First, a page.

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Jobless may see gap in extended benefits




FRANKFORT

Jobless Kentuckians whose state and federal unemployment checks have run out may have an eight-week gap before their newly extended benefits start arriving.

A spokesman for Gov. Steve

Beshear told The Courier-Journal

of Louisville that while the unemployed will receive all the money that is due to them, it may take time for state workers to be trained and for computer systems to be updated.

Beshear signed an emergency order April 17 that allows Kentucky to use no-strings-attached federal stimulus money to help unemployed workers who have used up their 26 weeks of state benefits and 33 weeks of federal benefits and still haven’t found jobs.

Jay Blanton, a spokesman for the governor, said jobless workers are now eligible for an extra 13 weeks of benefits.

“The experience in other states has been that it can take up to eight weeks to get everything in place,” he said. “We will get everyone their payments and benefits, but it will take some time to get the processes in place to make sure we’re doing it right.”

The delay worries some unemployed workers who say they’ve already drained their savings and retirement plans to survive the past year.

“If I have to wait eight weeks from the time my extended benefits run out (in early May), it will be difficult to pay my bills,” said Christina Dillon, who is now searching for work out of state.

Dillon, 44, said she has a bachelor’s degree in marketing and 20 years of product management experience and “can’t even get nibbles on my resume. I never in my lifetime thought I’d have this much of a problem finding work.”

Beshear issued the emergency order when it became clear that the benefits wouldn’t automati- cally kick in before jobless workers began exhausting existing aid.

He said last month that he believed the workers would be eligible for the additional benefits because the state’s “insured unemployment rate” would reach 5 percent — high enough to automatically trigger the additional benefits.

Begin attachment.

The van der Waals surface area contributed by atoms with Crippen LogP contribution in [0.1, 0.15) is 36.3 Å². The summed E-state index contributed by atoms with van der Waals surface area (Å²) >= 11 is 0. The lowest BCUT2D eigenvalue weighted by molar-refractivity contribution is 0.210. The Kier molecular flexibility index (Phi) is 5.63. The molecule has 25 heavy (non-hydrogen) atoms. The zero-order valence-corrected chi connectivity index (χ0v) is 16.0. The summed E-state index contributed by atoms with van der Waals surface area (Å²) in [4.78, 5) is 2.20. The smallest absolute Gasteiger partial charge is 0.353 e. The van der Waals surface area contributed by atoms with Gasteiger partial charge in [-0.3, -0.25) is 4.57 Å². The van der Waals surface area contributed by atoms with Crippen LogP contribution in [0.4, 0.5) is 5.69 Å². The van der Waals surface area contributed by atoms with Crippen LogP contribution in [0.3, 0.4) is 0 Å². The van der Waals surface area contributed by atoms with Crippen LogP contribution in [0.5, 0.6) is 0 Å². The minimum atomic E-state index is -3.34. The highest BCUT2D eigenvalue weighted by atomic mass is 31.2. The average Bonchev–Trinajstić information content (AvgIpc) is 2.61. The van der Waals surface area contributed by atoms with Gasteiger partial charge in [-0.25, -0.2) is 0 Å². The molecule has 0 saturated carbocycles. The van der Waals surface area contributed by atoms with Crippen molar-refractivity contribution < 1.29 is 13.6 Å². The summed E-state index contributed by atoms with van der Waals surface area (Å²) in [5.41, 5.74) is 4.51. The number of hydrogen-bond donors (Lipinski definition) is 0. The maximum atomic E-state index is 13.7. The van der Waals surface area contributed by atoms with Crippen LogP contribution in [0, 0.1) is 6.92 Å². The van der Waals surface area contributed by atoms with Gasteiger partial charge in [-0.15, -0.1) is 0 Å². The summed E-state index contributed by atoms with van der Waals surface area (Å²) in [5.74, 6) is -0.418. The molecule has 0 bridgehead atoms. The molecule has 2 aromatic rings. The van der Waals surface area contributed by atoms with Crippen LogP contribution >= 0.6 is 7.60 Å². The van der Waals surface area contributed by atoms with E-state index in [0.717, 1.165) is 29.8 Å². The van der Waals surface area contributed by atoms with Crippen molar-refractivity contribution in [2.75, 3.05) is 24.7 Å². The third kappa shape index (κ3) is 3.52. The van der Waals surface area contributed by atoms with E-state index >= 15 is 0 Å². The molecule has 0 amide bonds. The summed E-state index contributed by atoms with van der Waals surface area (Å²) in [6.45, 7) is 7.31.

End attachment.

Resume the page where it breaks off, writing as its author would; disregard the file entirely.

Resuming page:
But that did not happen.

In fact, the rate, which is calculated weekly by the U.S. Department of Labor, dropped from 4.91 percent April 12 to 4.84 percent last Sunday.

The insured unemployment rate is the percentage of workers who have received benefits in the past quarter. Workers who have exhausted their 26 weeks of state benefits but have not found jobs and are collecting federal benefits are not counted.

Under the emergency regulation, the state can now use a different unemployment calculation to provide the extra 13 weeks of coverage after residents exhaust their regular state and federal benefits.

Also under the emergency regulation, once the 13 weeks are exhausted, jobless Kentuckians may be eligible for another seven weeks of assistance if Kentucky’s three-month unemployment rate remains above 8 percent. The current three-month rate is 9.3 percent.

To receive the extended benefits, jobless workers will face more demanding requirements to prove they are searching for work, Blanton said.

“They have to show pretty detailed evidence, as I understand it, of an active job search,” he said.

Blanton said the more rigorous requirements are the reason for the additional training and computer updates.

“Once all that is in place, the Office of Employment and Training will notify those eligible to apply for the extended benefits,” he said.


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